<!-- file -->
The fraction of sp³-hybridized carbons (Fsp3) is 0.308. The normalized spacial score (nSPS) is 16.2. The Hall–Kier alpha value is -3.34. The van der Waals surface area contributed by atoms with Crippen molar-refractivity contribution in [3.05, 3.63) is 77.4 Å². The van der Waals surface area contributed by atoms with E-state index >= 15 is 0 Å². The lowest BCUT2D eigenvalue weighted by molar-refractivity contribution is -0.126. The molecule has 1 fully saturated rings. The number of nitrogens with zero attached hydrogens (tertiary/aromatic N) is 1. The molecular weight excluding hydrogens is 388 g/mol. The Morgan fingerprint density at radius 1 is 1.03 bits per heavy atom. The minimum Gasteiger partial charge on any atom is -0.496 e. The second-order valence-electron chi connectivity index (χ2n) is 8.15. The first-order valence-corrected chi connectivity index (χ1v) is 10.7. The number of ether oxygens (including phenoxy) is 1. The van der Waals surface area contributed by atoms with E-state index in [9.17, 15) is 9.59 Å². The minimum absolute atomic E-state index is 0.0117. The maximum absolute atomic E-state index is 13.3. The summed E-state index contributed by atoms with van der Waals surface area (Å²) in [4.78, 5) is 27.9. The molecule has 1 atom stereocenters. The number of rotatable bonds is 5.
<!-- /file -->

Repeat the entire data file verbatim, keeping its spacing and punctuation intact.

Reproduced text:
The fraction of sp³-hybridized carbons (Fsp3) is 0.308. The normalized spacial score (nSPS) is 16.2. The Hall–Kier alpha value is -3.34. The van der Waals surface area contributed by atoms with Crippen molar-refractivity contribution in [3.05, 3.63) is 77.4 Å². The van der Waals surface area contributed by atoms with E-state index >= 15 is 0 Å². The lowest BCUT2D eigenvalue weighted by molar-refractivity contribution is -0.126. The molecule has 1 fully saturated rings. The number of nitrogens with zero attached hydrogens (tertiary/aromatic N) is 1. The molecular weight excluding hydrogens is 388 g/mol. The Morgan fingerprint density at radius 1 is 1.03 bits per heavy atom. The minimum Gasteiger partial charge on any atom is -0.496 e. The second-order valence-electron chi connectivity index (χ2n) is 8.15. The first-order valence-corrected chi connectivity index (χ1v) is 10.7. The number of ether oxygens (including phenoxy) is 1. The van der Waals surface area contributed by atoms with E-state index in [9.17, 15) is 9.59 Å². The minimum absolute atomic E-state index is 0.0117. The maximum absolute atomic E-state index is 13.3. The summed E-state index contributed by atoms with van der Waals surface area (Å²) in [4.78, 5) is 27.9. The molecule has 1 atom stereocenters. The number of rotatable bonds is 5.